When it comes to wearable computing devices like Google glasses, most people tend to think that it is primarily a consumer play. I think those people are underestimating the huge potential for wearable computing devices in the B2B/enterprise space. In the long run, such devices could make employees even more productive. Here are several apps that could improve employees’ productivity in a big way:
1. YourShow app: This new Google Glass app developed by a startup called PajamaNinja is one of the most innovative google apps out there. Basically through this app, google glass users can see their presentation notes in the Glass viewer, with a thumbnail of the current slide. But this gets even better as the company is currently working on a way to do real-time translation, putting foreign-language subtitles of everything a user may say on his/her slides, enabling them to present to audiences that don’t speak English. Here are some screenshots of the YourShow app on the google glasses:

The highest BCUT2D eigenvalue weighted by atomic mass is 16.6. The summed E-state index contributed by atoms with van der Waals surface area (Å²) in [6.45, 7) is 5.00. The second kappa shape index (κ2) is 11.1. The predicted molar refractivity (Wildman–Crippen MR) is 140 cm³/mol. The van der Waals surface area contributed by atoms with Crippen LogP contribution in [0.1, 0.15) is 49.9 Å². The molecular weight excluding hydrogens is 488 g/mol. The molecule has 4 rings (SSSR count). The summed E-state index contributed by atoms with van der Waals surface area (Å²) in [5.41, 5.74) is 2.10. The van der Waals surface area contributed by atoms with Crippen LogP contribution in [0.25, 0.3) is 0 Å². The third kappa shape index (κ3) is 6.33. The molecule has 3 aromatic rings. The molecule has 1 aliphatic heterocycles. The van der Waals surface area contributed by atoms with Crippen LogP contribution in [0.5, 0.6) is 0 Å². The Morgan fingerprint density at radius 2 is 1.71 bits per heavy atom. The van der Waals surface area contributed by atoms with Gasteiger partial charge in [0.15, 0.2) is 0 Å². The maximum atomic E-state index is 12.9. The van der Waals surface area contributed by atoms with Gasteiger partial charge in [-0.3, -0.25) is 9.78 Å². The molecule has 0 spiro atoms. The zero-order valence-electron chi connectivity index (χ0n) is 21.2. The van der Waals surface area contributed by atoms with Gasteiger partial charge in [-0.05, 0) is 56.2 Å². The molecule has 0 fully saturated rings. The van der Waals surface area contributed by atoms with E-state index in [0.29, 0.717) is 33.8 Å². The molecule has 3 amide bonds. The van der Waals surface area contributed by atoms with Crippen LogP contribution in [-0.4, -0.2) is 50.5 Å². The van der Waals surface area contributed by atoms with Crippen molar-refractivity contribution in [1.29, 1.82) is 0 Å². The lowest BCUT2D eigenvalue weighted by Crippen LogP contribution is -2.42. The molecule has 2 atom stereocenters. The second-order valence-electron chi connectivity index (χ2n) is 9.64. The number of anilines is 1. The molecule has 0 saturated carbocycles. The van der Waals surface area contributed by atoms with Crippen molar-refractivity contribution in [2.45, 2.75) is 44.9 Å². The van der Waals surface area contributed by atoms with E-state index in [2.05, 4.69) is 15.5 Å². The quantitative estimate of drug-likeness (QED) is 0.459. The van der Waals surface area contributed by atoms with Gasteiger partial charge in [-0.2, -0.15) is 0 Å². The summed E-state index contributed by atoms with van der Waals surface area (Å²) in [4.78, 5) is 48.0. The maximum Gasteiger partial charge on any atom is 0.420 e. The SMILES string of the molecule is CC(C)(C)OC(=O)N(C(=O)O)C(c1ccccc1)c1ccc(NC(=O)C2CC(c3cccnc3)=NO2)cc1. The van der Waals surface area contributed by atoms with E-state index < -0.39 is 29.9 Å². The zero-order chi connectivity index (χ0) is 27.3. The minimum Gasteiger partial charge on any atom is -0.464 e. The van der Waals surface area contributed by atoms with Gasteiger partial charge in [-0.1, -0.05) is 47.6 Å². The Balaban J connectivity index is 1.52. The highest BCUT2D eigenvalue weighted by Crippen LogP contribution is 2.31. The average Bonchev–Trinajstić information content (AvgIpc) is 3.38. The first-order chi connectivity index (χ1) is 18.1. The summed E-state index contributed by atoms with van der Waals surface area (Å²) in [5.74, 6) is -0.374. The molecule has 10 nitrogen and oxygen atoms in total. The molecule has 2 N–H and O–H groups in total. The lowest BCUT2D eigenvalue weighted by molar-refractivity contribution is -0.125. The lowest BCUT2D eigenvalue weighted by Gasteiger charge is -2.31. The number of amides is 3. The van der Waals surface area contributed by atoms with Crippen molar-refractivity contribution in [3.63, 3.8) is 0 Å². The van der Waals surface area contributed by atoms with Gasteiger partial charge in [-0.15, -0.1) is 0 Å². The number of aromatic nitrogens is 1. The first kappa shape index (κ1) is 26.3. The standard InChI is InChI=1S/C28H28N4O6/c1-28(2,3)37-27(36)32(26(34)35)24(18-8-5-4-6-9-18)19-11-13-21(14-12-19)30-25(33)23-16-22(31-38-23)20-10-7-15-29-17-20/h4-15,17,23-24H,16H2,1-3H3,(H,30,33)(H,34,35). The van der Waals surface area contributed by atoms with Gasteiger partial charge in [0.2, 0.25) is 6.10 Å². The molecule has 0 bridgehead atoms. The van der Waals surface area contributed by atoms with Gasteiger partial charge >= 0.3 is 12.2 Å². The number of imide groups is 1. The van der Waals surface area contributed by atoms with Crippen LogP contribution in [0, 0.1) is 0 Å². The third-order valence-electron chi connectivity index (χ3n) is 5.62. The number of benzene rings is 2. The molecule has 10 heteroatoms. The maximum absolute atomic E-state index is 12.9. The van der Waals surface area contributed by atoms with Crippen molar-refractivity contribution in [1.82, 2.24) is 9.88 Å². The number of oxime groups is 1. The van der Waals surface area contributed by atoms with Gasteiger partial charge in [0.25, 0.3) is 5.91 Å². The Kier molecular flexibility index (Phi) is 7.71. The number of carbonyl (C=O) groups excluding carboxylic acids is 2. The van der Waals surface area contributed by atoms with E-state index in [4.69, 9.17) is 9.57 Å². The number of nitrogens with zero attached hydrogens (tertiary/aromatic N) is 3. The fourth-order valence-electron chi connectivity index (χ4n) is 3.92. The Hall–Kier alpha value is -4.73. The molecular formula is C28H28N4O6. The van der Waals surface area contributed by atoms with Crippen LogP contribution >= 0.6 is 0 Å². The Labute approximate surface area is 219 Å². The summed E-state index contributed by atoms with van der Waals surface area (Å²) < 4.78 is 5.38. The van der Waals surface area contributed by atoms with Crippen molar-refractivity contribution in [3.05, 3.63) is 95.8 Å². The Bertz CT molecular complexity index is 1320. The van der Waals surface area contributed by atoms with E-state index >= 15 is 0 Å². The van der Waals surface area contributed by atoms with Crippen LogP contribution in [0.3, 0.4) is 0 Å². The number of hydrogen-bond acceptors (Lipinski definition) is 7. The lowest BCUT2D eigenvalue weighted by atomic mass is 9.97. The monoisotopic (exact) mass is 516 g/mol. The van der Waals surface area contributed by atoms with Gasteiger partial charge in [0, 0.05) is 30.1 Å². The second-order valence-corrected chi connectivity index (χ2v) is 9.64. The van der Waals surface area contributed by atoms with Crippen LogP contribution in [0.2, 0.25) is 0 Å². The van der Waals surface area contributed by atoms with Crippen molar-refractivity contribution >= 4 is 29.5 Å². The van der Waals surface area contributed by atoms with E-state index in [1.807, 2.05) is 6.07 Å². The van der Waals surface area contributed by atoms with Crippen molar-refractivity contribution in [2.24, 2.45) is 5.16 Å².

2. Glass app for police, Firefighters and first responders: This app, developed by Mutualink, allows public safety officials to communicate in real-time via streaming video from the scene, as well as to receive and view key documents such as building schematics, medical records of victims, live feeds of security cameras in the area. Today there are similar apps for connected glasses targeting public safety officials. This includes the Motorola HC1 connected glasses, developed by Motorola and Kopin. Those glasses, designed for field services and the defense, utilities, telecommunications, aerospace and aviation markets, can be used by firefighters to identify toxic chemicals or building blueprints during a fire. Unlike the google glasses, the HC1 has an infrared camera which allows firefighters to capture the body heat of potential victims laying on the ground, making it a lot easier to quickly rescue victims from smoky, dark and unfamiliar rooms. Those glasses can also be used for maintenance, repair, operations/overhaul (MRO) and training and simulation applications that improve inspection time and accuracy, reduce labor rates and increase safety. Here is a video of the HC1 showing some firefighters using the device.